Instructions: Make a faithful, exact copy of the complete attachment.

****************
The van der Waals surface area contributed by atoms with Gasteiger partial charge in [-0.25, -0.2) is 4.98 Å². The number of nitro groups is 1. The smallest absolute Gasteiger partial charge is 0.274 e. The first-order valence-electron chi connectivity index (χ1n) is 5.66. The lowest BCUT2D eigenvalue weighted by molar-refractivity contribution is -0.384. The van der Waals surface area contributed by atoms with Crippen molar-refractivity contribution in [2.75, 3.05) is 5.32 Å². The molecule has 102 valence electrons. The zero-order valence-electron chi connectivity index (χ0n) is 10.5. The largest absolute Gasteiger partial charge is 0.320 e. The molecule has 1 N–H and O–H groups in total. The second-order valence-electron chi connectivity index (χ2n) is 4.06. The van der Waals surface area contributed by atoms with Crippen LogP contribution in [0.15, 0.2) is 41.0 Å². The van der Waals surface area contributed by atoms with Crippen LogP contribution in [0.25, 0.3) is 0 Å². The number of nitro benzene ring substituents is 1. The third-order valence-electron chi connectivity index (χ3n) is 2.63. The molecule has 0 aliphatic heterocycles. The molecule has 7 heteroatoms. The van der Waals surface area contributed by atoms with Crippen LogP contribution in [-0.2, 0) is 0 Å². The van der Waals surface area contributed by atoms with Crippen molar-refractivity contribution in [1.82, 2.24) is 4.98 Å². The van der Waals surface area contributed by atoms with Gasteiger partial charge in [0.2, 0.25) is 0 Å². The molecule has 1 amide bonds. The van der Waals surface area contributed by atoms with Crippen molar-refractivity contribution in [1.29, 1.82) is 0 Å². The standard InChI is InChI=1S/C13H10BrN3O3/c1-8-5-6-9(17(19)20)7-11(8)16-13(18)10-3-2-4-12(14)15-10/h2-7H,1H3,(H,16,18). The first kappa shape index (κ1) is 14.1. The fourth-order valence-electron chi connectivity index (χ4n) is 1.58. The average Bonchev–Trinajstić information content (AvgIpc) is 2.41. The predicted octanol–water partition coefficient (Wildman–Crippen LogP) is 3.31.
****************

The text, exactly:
The van der Waals surface area contributed by atoms with Gasteiger partial charge in [-0.25, -0.2) is 4.98 Å². The number of nitro groups is 1. The smallest absolute Gasteiger partial charge is 0.274 e. The first-order valence-electron chi connectivity index (χ1n) is 5.66. The lowest BCUT2D eigenvalue weighted by molar-refractivity contribution is -0.384. The van der Waals surface area contributed by atoms with Crippen molar-refractivity contribution in [2.75, 3.05) is 5.32 Å². The molecule has 102 valence electrons. The zero-order valence-electron chi connectivity index (χ0n) is 10.5. The largest absolute Gasteiger partial charge is 0.320 e. The molecule has 1 N–H and O–H groups in total. The second-order valence-electron chi connectivity index (χ2n) is 4.06. The van der Waals surface area contributed by atoms with Crippen LogP contribution in [0.15, 0.2) is 41.0 Å². The van der Waals surface area contributed by atoms with Crippen LogP contribution in [0.25, 0.3) is 0 Å². The number of nitro benzene ring substituents is 1. The third-order valence-electron chi connectivity index (χ3n) is 2.63. The molecule has 0 aliphatic heterocycles. The molecule has 7 heteroatoms. The van der Waals surface area contributed by atoms with Crippen LogP contribution in [-0.2, 0) is 0 Å². The van der Waals surface area contributed by atoms with Crippen molar-refractivity contribution in [1.82, 2.24) is 4.98 Å². The van der Waals surface area contributed by atoms with Gasteiger partial charge in [0.2, 0.25) is 0 Å². The molecule has 1 amide bonds. The van der Waals surface area contributed by atoms with Crippen molar-refractivity contribution in [1.29, 1.82) is 0 Å². The standard InChI is InChI=1S/C13H10BrN3O3/c1-8-5-6-9(17(19)20)7-11(8)16-13(18)10-3-2-4-12(14)15-10/h2-7H,1H3,(H,16,18). The first kappa shape index (κ1) is 14.1. The fourth-order valence-electron chi connectivity index (χ4n) is 1.58. The average Bonchev–Trinajstić information content (AvgIpc) is 2.41. The predicted octanol–water partition coefficient (Wildman–Crippen LogP) is 3.31.